The Women's Health Resource Center
More than 13 million men and women in the U.S. suffer from urinary incontinence. Twice as many of these sufferers are women than men. Incontinence can cause inconvenience, emotional distress and depression. Know that incontinence has specific causes, many of them easily treatable.
Urinary incontinence can be caused by temporary physical conditions, such as a urinary tract infection, inflammation, medication side-effect or weakness of pelvic muscles which control the bladder. It can happen to anyone at any age and is not a natural consequence of aging.
To treat incontinence, the cause must be discovered. Tests look for signs of bladder infections, examination of the bladder and lower urinary tract, pelvic muscle function and urine loss during physical stress.
Urinary habits are also important to determine diagnosis and treatment and can indicate if a person has one or a combination of different types of incontinence. People with urge incontinence lose urine as soon as they feel the need to urinate. A person with stress incontinence may leak urine when they sneeze, laugh or lift a heavy object. People with overflow incontinence feel that they never completely empty their bladder.
Depending on the cause, there are three ways that incontinence may be treated. Behavioral techniques include pelvic muscle exercises called kegel exercises, or medication and surgery.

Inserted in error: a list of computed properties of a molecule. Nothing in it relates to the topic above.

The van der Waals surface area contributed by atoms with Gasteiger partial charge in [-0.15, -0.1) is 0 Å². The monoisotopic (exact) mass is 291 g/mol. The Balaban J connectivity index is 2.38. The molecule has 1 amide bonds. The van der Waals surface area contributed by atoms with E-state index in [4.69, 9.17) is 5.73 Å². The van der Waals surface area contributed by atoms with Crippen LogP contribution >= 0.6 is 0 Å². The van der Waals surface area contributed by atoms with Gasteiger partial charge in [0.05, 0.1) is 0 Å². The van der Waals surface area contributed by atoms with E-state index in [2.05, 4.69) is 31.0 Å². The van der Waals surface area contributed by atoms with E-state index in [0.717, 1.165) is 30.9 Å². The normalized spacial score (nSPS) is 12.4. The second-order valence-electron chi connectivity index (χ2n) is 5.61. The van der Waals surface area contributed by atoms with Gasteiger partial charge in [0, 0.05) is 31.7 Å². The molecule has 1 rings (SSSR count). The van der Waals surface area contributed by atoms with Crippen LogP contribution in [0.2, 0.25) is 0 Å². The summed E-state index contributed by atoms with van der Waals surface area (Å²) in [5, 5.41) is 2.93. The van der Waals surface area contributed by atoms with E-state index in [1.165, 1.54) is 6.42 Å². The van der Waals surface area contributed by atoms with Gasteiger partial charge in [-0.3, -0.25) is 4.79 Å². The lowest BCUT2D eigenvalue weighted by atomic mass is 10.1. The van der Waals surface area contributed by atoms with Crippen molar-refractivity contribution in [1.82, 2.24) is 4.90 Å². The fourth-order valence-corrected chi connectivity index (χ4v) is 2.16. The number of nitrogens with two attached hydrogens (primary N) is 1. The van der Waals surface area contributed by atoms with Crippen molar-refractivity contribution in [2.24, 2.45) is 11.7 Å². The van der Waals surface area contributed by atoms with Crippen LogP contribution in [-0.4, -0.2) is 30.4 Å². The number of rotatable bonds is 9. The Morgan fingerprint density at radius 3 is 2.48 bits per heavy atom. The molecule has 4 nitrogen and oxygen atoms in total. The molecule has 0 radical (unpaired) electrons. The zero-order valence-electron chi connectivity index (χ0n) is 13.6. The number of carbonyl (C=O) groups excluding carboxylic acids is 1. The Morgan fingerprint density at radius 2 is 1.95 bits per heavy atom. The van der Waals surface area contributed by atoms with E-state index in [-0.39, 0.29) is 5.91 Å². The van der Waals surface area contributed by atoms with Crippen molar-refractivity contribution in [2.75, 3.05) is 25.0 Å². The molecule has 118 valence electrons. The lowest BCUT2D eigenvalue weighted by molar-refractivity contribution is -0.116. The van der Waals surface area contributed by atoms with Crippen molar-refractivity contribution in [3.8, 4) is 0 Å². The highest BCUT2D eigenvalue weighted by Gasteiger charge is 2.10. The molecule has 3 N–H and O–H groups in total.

For more information or classes about urinary incontinence, contact the Women's Health Resource Center at 415-600-0500, the Community Health Resource Center at 415-923-3155 or the Institute for Health and Healing at 415-600-3660.
One of our programs to help women with continence concern is our Comprehensive Pelvic Medicine and Contienece Center.
What you can do…
- Don't feel embarrassed by your condition, discuss your concerns with your health care provider.
- Learn about kegel exercises from a health care professional.
- Urinate at least every couple of hours, even if you do not feel the urge.
- Avoid alcohol and beverages with caffeine.
Kegel exercises are pelvic floor muscle exercises designed to improve bladder control and incontinence. These muscles contract and relax under your command to control the opening and closing of your bladder. When your pelvic muscles are weak urine leakage may occur. Through regular kegel exercise you can build up pelvic floor muscle strength and, in many cases, regain bladder control.
Begin by locating the muscles to be exercised. As you begin to urinate try, to stop or slow the urine without tensing the muscles of your legs, buttocks or abdomen. It is very important not to use these other muscles as only the pelvic floor muscles control the bladder. When you are able to slow or stop the stream of urine, you have located the correct muscles. Feel the sensation of the muscles pulling inward and upward.
Performing kegel exercises:
- Kegel exercises should be done three or four times a day.
- Begin by squeezing your pelvic floor muscles to the slow count of four. Then relax these muscles completely to the slow count of four. This four-second contraction and four-second relaxation make one set.
- Complete 10 sets during each of your daily exercise sessions.
- In a few weeks you should be able to increase your muscle contraction time and number of daily sets. Your goal should be to hold each contraction for 10 seconds and to relax for 10 seconds, 25 to 30 times per set, four times a day.
- In order to improve or maintain bladder control, kegel exercises must be done on a regular basis for the rest of your life.
- It is helpful to perform kegel exercises before coughing, sneezing, laughing or lifting heavy objects.